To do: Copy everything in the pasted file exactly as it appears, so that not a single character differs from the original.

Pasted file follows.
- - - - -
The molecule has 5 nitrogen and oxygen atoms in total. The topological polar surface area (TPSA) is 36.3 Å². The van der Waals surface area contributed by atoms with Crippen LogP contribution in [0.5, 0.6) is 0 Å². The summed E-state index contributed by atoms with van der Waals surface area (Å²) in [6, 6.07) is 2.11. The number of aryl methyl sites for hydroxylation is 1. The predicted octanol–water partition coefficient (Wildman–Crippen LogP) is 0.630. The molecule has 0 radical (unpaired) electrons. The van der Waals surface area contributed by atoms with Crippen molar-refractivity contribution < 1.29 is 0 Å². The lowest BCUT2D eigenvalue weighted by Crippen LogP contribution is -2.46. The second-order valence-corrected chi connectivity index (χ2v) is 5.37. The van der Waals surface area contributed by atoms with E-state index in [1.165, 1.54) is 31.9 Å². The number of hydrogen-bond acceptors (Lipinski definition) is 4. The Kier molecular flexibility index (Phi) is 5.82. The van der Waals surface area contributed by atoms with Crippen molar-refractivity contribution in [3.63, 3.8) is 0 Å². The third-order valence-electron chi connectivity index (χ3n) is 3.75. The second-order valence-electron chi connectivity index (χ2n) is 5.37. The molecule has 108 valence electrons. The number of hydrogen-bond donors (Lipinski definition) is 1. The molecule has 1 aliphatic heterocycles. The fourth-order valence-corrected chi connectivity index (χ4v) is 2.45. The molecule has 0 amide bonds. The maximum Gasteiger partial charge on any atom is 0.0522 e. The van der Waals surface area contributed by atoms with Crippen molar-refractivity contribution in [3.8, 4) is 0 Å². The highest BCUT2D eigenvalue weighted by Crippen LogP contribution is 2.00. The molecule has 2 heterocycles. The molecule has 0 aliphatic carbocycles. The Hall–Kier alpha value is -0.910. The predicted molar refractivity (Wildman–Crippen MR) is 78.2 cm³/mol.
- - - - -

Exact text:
The molecule has 5 nitrogen and oxygen atoms in total. The topological polar surface area (TPSA) is 36.3 Å². The van der Waals surface area contributed by atoms with Crippen LogP contribution in [0.5, 0.6) is 0 Å². The summed E-state index contributed by atoms with van der Waals surface area (Å²) in [6, 6.07) is 2.11. The number of aryl methyl sites for hydroxylation is 1. The predicted octanol–water partition coefficient (Wildman–Crippen LogP) is 0.630. The molecule has 0 radical (unpaired) electrons. The van der Waals surface area contributed by atoms with Crippen molar-refractivity contribution < 1.29 is 0 Å². The lowest BCUT2D eigenvalue weighted by Crippen LogP contribution is -2.46. The second-order valence-corrected chi connectivity index (χ2v) is 5.37. The van der Waals surface area contributed by atoms with E-state index in [1.165, 1.54) is 31.9 Å². The number of hydrogen-bond acceptors (Lipinski definition) is 4. The Kier molecular flexibility index (Phi) is 5.82. The van der Waals surface area contributed by atoms with Crippen molar-refractivity contribution in [3.63, 3.8) is 0 Å². The third-order valence-electron chi connectivity index (χ3n) is 3.75. The second-order valence-electron chi connectivity index (χ2n) is 5.37. The molecule has 108 valence electrons. The number of hydrogen-bond donors (Lipinski definition) is 1. The molecule has 1 aliphatic heterocycles. The fourth-order valence-corrected chi connectivity index (χ4v) is 2.45. The molecule has 0 amide bonds. The maximum Gasteiger partial charge on any atom is 0.0522 e. The van der Waals surface area contributed by atoms with Crippen molar-refractivity contribution in [3.8, 4) is 0 Å². The highest BCUT2D eigenvalue weighted by Crippen LogP contribution is 2.00. The molecule has 2 heterocycles. The molecule has 0 aliphatic carbocycles. The Hall–Kier alpha value is -0.910. The predicted molar refractivity (Wildman–Crippen MR) is 78.2 cm³/mol.